Lawmakers in the U.S. House of Representatives quickly advanced four bills that would make it easier for small businesses to line up capital.
The quartet of bills makes technical changes to several securities laws, easing obstacles to raising funds. It's a rare burst of bipartisanship—three of the bills are from Republicans, one is from a Democrat. That's particularly notable because economic issues are so hotly contested.
What's in the bills: A measure, sponsored by Rep. Patrick McHenry (R-N.C.), allowing investments of up to $10,000 per investor from crowd-funding sites. The total investment via crowd-funding websites would be capped at $1 million, or $2 million if companies release annual audited financial statements.
Another bill, this one sponsored by House Republican Whip Kevin McCarthy (R-Calif.), would allow small businesses to use direct mail or advertisements to market their securities to potential investors. The SEC's current "general solicitation" ban essentially limits start-ups to marketing to investors they already know.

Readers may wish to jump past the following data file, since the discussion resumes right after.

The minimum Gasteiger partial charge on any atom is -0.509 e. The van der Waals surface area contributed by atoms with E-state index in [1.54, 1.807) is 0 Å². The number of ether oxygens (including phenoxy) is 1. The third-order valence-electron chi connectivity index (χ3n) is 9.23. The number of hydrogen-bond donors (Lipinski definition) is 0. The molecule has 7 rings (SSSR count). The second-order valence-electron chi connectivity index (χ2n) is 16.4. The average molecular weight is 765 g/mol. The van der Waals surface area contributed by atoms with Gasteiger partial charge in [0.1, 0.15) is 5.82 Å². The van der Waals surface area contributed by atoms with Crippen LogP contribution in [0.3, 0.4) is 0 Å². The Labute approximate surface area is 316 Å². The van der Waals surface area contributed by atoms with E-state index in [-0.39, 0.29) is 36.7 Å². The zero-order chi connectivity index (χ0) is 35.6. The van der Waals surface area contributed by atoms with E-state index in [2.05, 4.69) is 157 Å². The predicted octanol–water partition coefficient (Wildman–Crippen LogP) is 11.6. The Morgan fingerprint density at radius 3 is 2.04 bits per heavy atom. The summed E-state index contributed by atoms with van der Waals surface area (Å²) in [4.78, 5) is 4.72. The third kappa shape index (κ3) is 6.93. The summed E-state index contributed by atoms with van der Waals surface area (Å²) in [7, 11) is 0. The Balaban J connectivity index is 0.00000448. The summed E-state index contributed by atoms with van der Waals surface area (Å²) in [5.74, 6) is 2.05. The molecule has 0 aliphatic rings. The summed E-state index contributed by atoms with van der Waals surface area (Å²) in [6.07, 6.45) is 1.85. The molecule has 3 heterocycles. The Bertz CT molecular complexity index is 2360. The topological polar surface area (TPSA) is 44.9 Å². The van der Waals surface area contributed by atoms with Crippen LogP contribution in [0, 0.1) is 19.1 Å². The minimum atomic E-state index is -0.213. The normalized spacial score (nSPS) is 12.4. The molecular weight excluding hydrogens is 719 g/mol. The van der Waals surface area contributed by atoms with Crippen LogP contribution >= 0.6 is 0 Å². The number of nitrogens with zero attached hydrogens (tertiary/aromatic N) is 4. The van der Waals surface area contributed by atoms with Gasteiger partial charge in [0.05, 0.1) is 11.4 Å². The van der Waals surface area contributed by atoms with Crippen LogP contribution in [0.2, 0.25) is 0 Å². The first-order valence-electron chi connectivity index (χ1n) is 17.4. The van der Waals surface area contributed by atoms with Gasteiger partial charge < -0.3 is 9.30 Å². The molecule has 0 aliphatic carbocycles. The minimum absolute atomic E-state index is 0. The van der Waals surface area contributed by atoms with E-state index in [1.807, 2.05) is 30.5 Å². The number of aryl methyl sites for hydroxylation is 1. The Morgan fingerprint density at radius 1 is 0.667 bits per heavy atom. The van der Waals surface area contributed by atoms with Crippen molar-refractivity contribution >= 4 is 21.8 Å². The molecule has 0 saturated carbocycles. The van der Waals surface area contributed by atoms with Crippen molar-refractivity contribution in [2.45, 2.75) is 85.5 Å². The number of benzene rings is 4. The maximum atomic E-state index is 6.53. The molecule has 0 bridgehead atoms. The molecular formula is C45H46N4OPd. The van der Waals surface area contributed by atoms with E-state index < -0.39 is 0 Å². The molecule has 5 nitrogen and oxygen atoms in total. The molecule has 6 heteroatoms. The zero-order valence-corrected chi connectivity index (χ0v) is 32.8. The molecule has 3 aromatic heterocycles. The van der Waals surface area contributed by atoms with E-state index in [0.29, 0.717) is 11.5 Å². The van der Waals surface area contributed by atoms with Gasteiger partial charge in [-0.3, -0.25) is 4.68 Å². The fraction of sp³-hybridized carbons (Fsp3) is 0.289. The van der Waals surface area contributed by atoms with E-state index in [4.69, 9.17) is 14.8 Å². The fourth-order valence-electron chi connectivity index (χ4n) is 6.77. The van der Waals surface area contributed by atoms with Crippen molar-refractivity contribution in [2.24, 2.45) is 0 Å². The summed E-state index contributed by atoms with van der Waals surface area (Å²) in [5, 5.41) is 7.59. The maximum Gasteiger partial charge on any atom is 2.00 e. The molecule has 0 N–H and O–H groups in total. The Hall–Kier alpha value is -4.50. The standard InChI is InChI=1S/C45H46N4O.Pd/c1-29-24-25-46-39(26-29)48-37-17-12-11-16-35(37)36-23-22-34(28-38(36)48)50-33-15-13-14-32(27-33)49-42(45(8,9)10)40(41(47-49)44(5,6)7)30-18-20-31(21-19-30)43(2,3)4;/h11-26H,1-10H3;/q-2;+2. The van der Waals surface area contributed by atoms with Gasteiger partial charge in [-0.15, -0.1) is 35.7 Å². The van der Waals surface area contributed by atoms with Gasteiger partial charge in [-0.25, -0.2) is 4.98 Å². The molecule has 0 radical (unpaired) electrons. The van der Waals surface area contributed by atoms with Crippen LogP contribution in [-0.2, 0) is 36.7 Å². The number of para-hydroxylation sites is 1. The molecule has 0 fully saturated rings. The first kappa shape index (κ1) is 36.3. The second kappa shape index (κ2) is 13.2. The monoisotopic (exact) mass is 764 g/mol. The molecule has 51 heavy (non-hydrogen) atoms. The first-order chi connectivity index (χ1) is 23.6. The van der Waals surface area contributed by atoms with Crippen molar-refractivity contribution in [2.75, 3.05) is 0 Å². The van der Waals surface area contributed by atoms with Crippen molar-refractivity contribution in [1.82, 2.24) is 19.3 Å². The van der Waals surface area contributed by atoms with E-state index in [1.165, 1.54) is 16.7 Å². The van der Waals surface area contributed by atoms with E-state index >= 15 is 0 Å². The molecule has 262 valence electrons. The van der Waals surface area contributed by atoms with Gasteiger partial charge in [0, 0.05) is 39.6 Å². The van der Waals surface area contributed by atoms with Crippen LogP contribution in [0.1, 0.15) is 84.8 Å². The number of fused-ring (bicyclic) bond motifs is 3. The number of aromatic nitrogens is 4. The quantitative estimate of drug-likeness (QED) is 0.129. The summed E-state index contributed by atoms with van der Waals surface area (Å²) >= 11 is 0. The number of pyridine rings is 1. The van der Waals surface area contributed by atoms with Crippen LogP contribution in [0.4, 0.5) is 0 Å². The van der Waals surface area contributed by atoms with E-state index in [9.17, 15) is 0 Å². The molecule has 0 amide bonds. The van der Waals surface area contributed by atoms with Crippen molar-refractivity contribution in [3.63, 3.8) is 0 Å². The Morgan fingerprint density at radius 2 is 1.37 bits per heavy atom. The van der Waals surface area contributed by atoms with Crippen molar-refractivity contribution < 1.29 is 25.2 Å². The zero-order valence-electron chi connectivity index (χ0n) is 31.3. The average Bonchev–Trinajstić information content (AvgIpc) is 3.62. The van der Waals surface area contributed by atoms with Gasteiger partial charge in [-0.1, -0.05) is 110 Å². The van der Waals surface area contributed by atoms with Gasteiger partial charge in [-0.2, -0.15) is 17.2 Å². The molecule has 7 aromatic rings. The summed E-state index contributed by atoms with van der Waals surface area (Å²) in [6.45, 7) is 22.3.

Rep. Dave Schweikert (R-Ariz.) introduced a measure allowing companies to rack up 1,000 shareholders before having to register with the SEC. The current cap is 500.
The House Financial Services Committee approved all the bills by a voice vote, with two sailing through without a single amendment. Next step: consideration on the House floor, which could happen as soon as next week. After that, the future is murky. The Senate is not considering any similar bills.
House Majority Leader Eric Cantor (R-Va.) hailed the bills as decisive action to boost the economy after their passage.
"We need to move past our differences and come together to create an environment for economic growth and job creation," he said in a statement. "I agree with President Obama that we can't wait—and the House isn't waiting."
Separately, the Securities and Exchange Commission has formed an advisory committee to "reduce the regulatory burdens on small businesses in raising capital in a manner consistent with investor protection," as a mid-September statement from the commission read.
The 17-member committee will have its first meeting Oct. 31.